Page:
The fuel allowance is a payment of €28 per week for 28 weeks, a total of €784 each year, from October to April, incorporating the coldest periods of the year. It goes to over 370,000 low-income households at an estimated cost of €300 million in 2021. The purpose of the payment is to provide a contribution towards the energy costs of a household; it is not intended to meet those costs in full. The criteria for fuel allowance are framed to direct the limited resources available to my Department in as targeted a manner as possible so it is focused on long-term payments where an applicant satisfies a means test.
As this House knows, the Government has already allocated approximately €11.5 billion in a broad package of social protection measures to assist people impacted by Covid-19. This demonstrates the Government's absolute commitment to provide effective targeted supports during the Covid-19 pandemic. As part of that, and based on ESRI research, the Government targeted budget increases at the fuel allowance, the qualified child allowance and the living alone allowance to boost the incomes of the poorest in society. This resulted in the fuel allowance being increased from the start of this year by €3.50 per week to €28, thus ensuring recipients benefited during the coldest part of the year. The supports in place are kept under constant review and amended in keeping with changing circumstances. In that context it is worth noting we have a vaccination programme in full swing, restrictions are being eased, many people are returning to work, and people are able to enjoy meeting outside again.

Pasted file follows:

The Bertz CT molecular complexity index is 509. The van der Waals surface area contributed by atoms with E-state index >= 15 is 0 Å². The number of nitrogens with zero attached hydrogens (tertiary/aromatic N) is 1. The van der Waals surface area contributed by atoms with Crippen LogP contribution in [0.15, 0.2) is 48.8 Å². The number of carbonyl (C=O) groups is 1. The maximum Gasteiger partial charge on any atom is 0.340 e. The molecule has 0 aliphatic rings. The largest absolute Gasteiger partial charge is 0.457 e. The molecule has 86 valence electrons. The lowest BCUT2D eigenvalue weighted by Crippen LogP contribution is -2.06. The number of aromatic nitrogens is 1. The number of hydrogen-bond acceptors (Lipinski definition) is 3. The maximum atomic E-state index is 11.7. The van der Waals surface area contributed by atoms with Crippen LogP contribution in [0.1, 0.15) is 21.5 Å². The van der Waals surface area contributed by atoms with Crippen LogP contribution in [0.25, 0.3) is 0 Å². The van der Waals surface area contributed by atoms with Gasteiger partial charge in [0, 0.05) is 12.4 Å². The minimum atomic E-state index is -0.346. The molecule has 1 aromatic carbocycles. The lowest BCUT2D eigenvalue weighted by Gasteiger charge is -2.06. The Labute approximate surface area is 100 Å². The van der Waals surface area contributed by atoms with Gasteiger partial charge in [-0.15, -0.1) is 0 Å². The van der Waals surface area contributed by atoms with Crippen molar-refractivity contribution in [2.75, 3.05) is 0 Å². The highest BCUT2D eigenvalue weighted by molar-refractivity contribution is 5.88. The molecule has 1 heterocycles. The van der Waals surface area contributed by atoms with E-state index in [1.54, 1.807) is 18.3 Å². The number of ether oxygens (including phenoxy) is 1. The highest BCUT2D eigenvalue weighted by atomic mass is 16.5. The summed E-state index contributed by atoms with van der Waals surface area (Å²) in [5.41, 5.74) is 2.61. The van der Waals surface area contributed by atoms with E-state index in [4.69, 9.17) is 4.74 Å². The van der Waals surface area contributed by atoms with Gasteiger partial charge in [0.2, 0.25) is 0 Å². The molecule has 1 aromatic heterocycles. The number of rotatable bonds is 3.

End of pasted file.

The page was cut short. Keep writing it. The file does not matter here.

My Department does provide support under the supplementary welfare allowance scheme to people who may be having difficulty with their utility bills. Exceptional needs payments may be made to help meet an essential, once-off cost which customers are unable to meet out of their own resources, and this may include exceptional heating costs. Decisions on such payments are made on a case-by-case basis.